By Gloria Pitzer (Feb. 1976, among Gloria’s “Original 200” recipes)
¼ pound (1/2 cup) butter or margarine,
½ cup Crisco or homogenized solid shortening,
1 cup granulated sugar,
¾ cup Pet or Carnation evaporated milk
1 tablespoon vanilla
In a large mixing bowl, cream the butter for 5 minutes on medium speed. Add Crisco a little at a time. Cream another 3 or 4 minutes. Add sugar a little at a time while continuing to beat. Then add the milk (mixed, first, with the vanilla), beating and scraping the sides and bottom of the bowl. The longer you beat this, the better it becomes – but food processor preparations are also possible – timing depends on manufacturer’s directions for “creaming”. Mixture will “grow” in the bowl. Keeps refrigerated in covered container up to a month. Use as directed below with the cake “strips” for TWINKLES. Should fill about 2 dozen.
THE YELLOW-SPONGE-LIKE CAKE that I use is the same recipe that I suggest using for imitating at home the cake product from the company ‘nobody doesn’t like’ – who shall remain nameless – YOU can say it out loud… but I can’t!
3 large eggs
1 ½ teaspoons vanilla
1 cup whole milk
½ cup butter
1 ½ cups sugar
1 teaspoon salt
3 ½ teaspoons baking powder
2 cups all-purpose flour
As listed, beat the ingredients in large mixing bowl on medium speed, beating 1 minute with each addition. Pour batter into 2 square, 8-inch, greased cake pans or Pyrex baking dishes (or a 13 x 9 x 2” pan.) Bake in preheated, 350°F oven for 30 to 35 minutes – for the 2 square pans – both pans in the oven at same time. For the oblong pan, bake 40 to 45 minutes or until toothpick inserted in center comes out clean. Cool cake in pan on wire rack. Best to use the cake when it is slightly frozen – about 30 minutes in the freezer. Cut cake into bars – 1.5 x 3.5”. Put bottom-side of each bar facing up on waxed paper. Spread bottom halves with the Twinkle Filling and put together with an un-frosted bar – sandwich style. Wrap in small plastic sandwich bags or snack-size bags. Seal and date. Freeze up to one year – or refrigerate up to 2 weeks. Makes about 24 cream-filled cakes.
[From Gloria Pitzer’s 2002-2004 free recipes, media promotion sheet.]
1-pound Ball Park franks, each frank sliced in quarters
1-pound bacon, sliced in half
1 small box of round, wood toothpicks
1 cup each: ketchup and sugar
Cut each of the franks into 4 pieces of equal length. Cut each strip of bacon into 3 pieces of equal length. Wrap one piece of bacon around one piece of frank, securing with a toothpick and repeating until all the frank pieces have been wrapped in the bacon pieces.
Arrange all the wrapped and secured pieces in a single layer in a shallow baking pan. Bake at 400°F for 10-15 minutes, until bacon is “wiggly”. Remove partially-cooked pieces from pan and place in a slow cooker so that they fill it half-full.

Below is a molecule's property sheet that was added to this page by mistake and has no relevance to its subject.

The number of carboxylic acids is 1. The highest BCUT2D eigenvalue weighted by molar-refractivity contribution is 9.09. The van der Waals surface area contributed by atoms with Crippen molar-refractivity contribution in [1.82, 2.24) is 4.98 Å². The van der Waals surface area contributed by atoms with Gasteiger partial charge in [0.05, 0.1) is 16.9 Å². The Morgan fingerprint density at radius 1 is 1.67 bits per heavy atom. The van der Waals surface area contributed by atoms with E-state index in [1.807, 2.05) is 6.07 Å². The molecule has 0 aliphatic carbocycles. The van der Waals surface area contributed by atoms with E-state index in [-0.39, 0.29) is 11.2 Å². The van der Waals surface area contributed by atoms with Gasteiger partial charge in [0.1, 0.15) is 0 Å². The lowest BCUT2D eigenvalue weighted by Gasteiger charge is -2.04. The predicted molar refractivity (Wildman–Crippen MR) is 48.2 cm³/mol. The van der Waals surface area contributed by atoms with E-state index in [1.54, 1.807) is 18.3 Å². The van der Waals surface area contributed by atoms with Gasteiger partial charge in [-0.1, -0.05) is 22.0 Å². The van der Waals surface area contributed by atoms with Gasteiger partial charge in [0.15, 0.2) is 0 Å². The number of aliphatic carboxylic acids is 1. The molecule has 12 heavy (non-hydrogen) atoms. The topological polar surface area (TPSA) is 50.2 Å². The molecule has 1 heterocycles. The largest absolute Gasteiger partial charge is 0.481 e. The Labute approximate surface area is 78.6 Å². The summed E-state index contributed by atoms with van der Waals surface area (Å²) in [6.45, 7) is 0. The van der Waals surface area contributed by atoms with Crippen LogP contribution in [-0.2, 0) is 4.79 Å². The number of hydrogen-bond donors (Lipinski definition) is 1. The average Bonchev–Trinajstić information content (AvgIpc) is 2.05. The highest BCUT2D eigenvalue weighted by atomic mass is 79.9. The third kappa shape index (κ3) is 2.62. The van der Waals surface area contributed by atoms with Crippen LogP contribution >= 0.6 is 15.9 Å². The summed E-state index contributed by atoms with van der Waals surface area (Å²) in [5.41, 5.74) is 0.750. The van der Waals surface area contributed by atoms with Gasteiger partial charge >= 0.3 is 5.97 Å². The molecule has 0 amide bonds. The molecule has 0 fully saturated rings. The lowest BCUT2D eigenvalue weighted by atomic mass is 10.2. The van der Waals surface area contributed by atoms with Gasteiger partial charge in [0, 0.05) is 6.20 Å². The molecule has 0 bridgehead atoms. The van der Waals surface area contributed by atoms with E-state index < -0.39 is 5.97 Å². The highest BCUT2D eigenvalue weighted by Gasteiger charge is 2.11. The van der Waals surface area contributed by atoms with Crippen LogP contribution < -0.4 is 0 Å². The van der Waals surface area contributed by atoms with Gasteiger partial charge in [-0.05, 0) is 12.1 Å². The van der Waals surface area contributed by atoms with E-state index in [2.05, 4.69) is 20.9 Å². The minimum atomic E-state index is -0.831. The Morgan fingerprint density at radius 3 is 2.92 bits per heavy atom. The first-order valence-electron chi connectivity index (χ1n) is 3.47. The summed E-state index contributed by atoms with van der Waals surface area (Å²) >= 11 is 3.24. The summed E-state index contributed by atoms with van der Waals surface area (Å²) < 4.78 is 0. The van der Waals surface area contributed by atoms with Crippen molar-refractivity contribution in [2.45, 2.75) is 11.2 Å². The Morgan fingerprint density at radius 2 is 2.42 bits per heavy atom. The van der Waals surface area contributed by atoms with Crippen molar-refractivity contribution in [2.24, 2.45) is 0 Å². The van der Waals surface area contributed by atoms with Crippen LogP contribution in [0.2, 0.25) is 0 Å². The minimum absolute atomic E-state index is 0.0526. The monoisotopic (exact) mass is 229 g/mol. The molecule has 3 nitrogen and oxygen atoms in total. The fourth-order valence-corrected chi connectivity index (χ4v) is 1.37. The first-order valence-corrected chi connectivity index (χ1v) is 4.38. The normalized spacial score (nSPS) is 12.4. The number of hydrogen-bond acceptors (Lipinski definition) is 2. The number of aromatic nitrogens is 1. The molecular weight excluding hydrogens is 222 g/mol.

Combine equal parts ketchup and sugar until you have enough mixture to keep the pieces submerged – I use 1 cup of each. Cover with a snug-fitting lid and turn it on high for 1 hour and then on low for 2 hours, or until ready to serve.
The toothpicks become nice little handles for picking them up and the heating process does not affect the wood, nor does the wood affect the sauce. Makes 8 to 10 appetizer-sized (4 to 5 pieces) servings. Leftovers, if any, can be refrigerated up to a week.
[This recipe was part of Gloria’s original 200 recipes collection, from the early 1970s, and has been printed in many of her self published cookbooks; the first one being The Secret Restaurant Recipes Book (National Homemaker’s Newsletter, Pearl Beach, MI; Jan. 1977, p. 32), which is no longer in print, and the last one is Gloria Pitzer’s Cookbook – The Best of the Recipe Detective (Balboa Press; Jan. 2018, p. 247)]
Preheat oven to 350°F. Put ¼ pound butter or margarine in a 9-inch, square pan and into the preheating oven until butter melts. Meanwhile, put a 10-ounce package Lorna Doone Sugar Cookies (or plain sugar cookies) through a blender until fine crumbs. Combine crumbs with 1 envelope unflavored, gelatin powder and ¼ cup sugar. Add ½ teaspoon cinnamon if you wish. Mix it well.
Remove pan containing butter from oven as soon as it is completely melted. Mix in crumb mixture, reserving ¼ cup of this and setting it aside to use over filling later, and stir to blend thoroughly. Pat remaining crumb mixture evenly and firmly over bottom of pan. Return to oven to bake exactly 8 minutes – which gives you just enough time to prepare the filling (below.)
Mix the following until light and fluffy: 2 large packages (8 ounces each) cream cheese, one 8-ounce carton dairy sour cream, 2 tablespoons butter or margarine, 2 tablespoons cornstarch, 2 large eggs, 1 cup sugar and 1 teaspoon vanilla. Beat with electric mixer on medium speed.
As soon as crust is baked, just slip rack out far enough, without even removing the pan from the oven, so that you can pour filling into hot crust. Sprinkle top of filling lightly with the reserved ¼ cup crumb mixture. Return to oven to bake for 30 to 35 minutes or until you can insert the blade of a table knife into the filling, 1 inch from the edge of pan, and it comes out clean. Cool about 30 minutes before cutting to serve – OR chill it thoroughly and serve it quite cold with whipped cream or Cool Whip topping to garnish. Makes 8 servings.
– By Gloria Pitzer, The Best of Gloria Pitzer’s Better Cookery Cookbook (Secret RecipesTM, St. Clair, MI; Feb. 1990, p. 45)
4 medium tomatoes, unpeeled & chopped
3 medium onions, chopped fine
2 fresh banana peppers, chopped
2 TB oil
½ cup lime juice
½ cup V-8 juice
Combine all ingredients and refrigerate in a tightly covered container for at least 4 hours to allow the flavors to blend, before serving with corn [or tortilla] chips or as a sauce for tacos or burritos. Serve hot or cold. Makes about one quart. [You can also spice this up with your favorite hot sauce!]